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Gale-Shapley Matching in an Evolutionary Trade Network Game

  • Leigh Tesfatsion

    (Iowa State University)

This study investigates the performance of Gale-Shapley matching in an evolutionary market context. Computational experimental findings are reported for an evolutionary match-and-play trade network game in which resource-constrained traders repeatedly choose and refuse trade partners in accordance with Gale-Shapley matching, participate in risky trades modelled as two-person prisoner's dilemma games, and evolve their trade strategies over time. Particular attention is focused on correlations between ex ante market structure and the formation of trade networks, and between trade network formation and the types of trade behavior and social welfare outcomes that these trade networks support. The main conclusion drawn from this study is that the optimality criteria conventionally used to evaluate the performance of matching mechanisms in static market contexts -- namely, core stability and Pareto optimality -- are highly incomplete indicators of performance from an evolutionary vantage point. The static viewpoint hides the strong role played by market structure and ex ante capacity constraints in determining the types of persistent matching networks that evolve, the types of persistent interaction behaviors that these networks support, and the transactions costs and inactivity costs to agents that the achievement of these persistent networks and behaviors entails. In addition, the static viewpoint takes preference rankings over potential partners as given whereas these rankings are continuously updated on the basis of past interactions in evolutionary settings. Indeed, matching behaviors and interaction behaviors evolve conjointly. This suggests the need for more comprehensive optimality criteria that take both facets into account.

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Paper provided by EconWPA in its series Game Theory and Information with number 9805004.

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Length: 40 pages
Date of creation: 04 Jun 1998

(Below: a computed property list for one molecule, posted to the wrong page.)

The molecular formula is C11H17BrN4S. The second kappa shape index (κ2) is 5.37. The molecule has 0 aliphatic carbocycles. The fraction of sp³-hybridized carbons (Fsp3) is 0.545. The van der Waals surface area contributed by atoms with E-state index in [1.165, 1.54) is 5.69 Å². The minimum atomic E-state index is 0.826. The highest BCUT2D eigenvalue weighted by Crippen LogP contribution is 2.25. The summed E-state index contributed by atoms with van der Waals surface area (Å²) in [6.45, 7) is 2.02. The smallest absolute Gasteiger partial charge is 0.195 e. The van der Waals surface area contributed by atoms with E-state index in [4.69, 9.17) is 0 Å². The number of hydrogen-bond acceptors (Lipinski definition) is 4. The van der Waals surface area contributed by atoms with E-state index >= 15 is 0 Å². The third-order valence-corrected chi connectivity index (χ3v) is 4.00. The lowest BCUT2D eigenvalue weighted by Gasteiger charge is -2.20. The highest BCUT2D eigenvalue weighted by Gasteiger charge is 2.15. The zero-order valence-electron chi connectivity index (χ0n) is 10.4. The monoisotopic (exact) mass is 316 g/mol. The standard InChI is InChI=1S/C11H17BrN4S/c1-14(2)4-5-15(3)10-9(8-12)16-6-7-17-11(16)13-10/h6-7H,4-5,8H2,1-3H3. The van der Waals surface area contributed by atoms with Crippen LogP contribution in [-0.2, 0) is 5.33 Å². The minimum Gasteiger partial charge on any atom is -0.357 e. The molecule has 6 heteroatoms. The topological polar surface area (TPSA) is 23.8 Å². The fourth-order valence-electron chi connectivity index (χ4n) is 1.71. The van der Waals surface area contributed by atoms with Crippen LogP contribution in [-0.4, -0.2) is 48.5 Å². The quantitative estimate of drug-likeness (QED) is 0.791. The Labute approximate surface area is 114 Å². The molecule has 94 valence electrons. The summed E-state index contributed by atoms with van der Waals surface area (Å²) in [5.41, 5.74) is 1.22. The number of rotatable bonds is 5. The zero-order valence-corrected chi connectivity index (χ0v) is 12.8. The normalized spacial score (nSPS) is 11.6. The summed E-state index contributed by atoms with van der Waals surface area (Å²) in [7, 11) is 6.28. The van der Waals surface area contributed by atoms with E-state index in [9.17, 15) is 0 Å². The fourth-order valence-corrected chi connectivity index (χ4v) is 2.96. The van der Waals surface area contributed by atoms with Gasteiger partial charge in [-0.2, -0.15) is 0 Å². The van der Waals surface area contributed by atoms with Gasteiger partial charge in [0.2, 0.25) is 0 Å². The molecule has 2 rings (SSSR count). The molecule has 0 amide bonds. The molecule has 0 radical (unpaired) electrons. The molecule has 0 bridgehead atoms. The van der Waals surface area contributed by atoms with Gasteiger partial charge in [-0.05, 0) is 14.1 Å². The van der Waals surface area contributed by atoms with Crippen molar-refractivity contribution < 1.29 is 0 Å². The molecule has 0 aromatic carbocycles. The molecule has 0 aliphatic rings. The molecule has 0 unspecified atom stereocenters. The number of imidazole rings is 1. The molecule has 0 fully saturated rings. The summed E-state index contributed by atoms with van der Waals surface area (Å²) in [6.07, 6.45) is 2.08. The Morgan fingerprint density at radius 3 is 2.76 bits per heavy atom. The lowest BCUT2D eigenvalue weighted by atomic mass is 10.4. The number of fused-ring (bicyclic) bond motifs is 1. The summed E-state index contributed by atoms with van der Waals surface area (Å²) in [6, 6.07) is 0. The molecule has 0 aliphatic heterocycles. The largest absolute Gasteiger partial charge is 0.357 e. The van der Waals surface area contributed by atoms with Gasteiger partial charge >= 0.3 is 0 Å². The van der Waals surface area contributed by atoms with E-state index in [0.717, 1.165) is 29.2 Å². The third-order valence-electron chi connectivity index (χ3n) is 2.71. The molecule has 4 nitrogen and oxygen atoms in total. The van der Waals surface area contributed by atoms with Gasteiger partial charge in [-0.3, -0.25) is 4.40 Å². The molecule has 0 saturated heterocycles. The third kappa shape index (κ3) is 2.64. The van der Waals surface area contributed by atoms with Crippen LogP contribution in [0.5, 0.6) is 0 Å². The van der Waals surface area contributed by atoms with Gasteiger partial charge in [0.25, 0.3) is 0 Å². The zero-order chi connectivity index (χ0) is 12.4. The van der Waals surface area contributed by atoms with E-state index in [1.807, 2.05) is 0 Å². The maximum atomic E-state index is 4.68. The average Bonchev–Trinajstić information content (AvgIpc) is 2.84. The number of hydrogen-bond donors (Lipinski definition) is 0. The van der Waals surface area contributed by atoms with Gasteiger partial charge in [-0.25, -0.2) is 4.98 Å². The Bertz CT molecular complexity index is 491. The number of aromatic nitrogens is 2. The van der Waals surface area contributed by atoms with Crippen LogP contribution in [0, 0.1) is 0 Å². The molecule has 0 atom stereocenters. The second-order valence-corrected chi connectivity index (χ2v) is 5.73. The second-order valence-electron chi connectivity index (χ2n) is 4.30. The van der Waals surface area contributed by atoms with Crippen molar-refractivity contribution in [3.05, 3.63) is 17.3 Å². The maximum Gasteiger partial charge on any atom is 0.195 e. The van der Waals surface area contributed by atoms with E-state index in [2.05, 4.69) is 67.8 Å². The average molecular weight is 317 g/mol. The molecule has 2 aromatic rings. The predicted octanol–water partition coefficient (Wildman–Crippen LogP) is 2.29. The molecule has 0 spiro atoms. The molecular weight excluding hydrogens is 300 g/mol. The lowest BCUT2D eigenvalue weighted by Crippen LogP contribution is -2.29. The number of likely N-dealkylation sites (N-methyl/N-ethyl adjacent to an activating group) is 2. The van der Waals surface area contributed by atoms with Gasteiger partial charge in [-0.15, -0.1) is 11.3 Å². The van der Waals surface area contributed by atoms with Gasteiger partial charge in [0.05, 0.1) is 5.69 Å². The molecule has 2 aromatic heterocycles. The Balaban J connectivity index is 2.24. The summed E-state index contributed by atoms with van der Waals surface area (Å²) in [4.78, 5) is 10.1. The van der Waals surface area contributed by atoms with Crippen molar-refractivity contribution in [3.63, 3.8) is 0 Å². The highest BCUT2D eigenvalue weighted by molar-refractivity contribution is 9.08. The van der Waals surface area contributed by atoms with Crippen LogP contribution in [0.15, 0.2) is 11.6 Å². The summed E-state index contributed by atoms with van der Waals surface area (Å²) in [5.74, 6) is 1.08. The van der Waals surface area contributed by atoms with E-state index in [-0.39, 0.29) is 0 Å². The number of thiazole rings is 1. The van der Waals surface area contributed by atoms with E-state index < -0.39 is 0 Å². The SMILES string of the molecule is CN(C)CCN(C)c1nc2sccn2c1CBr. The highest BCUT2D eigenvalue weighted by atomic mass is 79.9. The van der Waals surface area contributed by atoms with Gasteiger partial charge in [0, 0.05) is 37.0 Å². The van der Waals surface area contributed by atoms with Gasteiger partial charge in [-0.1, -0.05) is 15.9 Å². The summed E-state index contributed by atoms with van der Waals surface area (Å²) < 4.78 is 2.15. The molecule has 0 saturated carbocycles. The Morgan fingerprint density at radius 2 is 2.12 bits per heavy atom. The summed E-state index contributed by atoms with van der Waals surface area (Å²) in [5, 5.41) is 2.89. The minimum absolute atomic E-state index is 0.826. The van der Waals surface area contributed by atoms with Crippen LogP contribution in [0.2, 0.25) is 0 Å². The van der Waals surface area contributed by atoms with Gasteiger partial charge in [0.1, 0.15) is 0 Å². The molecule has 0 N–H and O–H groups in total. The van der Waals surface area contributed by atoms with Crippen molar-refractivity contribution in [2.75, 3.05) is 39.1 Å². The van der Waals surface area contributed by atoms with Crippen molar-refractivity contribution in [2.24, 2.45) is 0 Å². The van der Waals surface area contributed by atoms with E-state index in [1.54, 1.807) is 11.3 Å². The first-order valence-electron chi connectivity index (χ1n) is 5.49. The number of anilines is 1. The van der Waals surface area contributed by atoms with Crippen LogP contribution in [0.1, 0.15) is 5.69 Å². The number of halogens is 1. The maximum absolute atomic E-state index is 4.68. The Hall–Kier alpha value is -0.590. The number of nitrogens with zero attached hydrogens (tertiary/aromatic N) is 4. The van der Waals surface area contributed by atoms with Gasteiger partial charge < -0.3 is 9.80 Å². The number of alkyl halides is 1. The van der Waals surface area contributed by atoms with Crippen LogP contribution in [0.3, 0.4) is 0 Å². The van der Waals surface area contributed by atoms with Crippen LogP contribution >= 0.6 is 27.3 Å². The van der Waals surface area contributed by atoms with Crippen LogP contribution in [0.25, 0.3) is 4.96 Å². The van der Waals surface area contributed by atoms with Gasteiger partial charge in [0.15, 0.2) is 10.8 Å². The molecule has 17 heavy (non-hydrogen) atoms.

Date of revision: 26 Jul 1998
Handle: RePEc:wpa:wuwpga:9805004
Note: Type of Document - Postscript ; prepared on PC-LaTeX; to print on Postscript; pages: 40 ; figures: Included. Prepared from dvips.
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  1. Leigh TESFATSION, 1995. "How Economists Can Get Alife," Economic Report 37, Iowa State University Department of Economics.
  2. Stanley, E.A. & Ashlock, Daniel & Tesfatsion, Leigh, 1994. "Iterated Prisoner's Dilemma with Choice and Refusal of Partners," Staff General Research Papers 11180, Iowa State University, Department of Economics.
  3. Young, H Peyton, 1993. "The Evolution of Conventions," Econometrica, Econometric Society, vol. 61(1), pages 57-84, January.
  4. George Mailath & Larry Samuelson & Avner Shaked, 1994. "Evolution and Endogenous Interactions," Game Theory and Information 9410003, EconWPA.
  5. Weisbuch, Gerard & Alan Kirman & Dorothea K. Herreiner, 1996. "Market Organization," Discussion Paper Serie B 391, University of Bonn, Germany.
  6. repec:cup:cbooks:9780521437882 is not listed on IDEAS
  7. Ellison, Glenn, 1993. "Learning, Local Interaction, and Coordination," Econometrica, Econometric Society, vol. 61(5), pages 1047-71, September.
  8. Joshua M. Epstein & Robert L. Axtell, 1996. "Growing Artificial Societies: Social Science from the Bottom Up," MIT Press Books, The MIT Press, edition 1, volume 1, number 0262550253, June.
  9. Yannis M. Ioannides, 1996. "Evolution of Trading Structures," Working Papers 96-04-020, Santa Fe Institute.
  10. Dan Ashlock & Mark D. Smucker & E. Ann Stanley & Leigh Tesfatsion, 1995. "Preferential Partner Selection in an Evolutionary Study of Prisoner's Dilemma," Game Theory and Information 9501002, EconWPA, revised 20 Jan 1995.
  11. William A. Brock & Steven N. Durlauf, 1995. "Discrete Choice with Social Interactions I: Theory," Working Papers 95-10-084, Santa Fe Institute.
  12. Esther Hauk, . "Leaving the Prison: A Discussion of the Iterated Prisoner's Dilemma under Preferential Partner Selection," Computing in Economics and Finance 1996 _067, Society for Computational Economics.
  13. McFadzean, David & Tesfatsion, Leigh, 1999. "A C++ Platform for the Evolution of Trade Networks," Computational Economics, Society for Computational Economics, vol. 14(1-2), pages 109-34, October.
  14. Roth, Alvin E. & Sotomayor, Marilda, 1992. "Two-sided matching," Handbook of Game Theory with Economic Applications, in: R.J. Aumann & S. Hart (ed.), Handbook of Game Theory with Economic Applications, edition 1, volume 1, chapter 16, pages 485-541 Elsevier.
  15. Tesfatsion, Leigh, 1997. "A Trade Network Game with Endogenous Partner Selection," Staff General Research Papers 1680, Iowa State University, Department of Economics.
  16. Vriend, Nicolaas J, 1995. "Self-Organization of Markets: An Example of a Computational Approach," Computational Economics, Society for Computational Economics, vol. 8(3), pages 205-31, August.
  17. David Banks & Kathleen Carley, 1994. "Metric inference for social networks," Journal of Classification, Springer, vol. 11(1), pages 121-149, March.
  18. Hirshlifer, David & Rassmusen, Eric, 1989. "Cooperation in a repeated prisoners' dilemma with ostracism," Journal of Economic Behavior & Organization, Elsevier, vol. 12(1), pages 87-106, August.
  19. Sergei Guriev & Igor Pospelov & Margarita Shakhova, . "Self-Organization of Trade Networks in an Economy with Imperfect Infrastructure," Computing in Economics and Finance 1996 _022, Society for Computational Economics.
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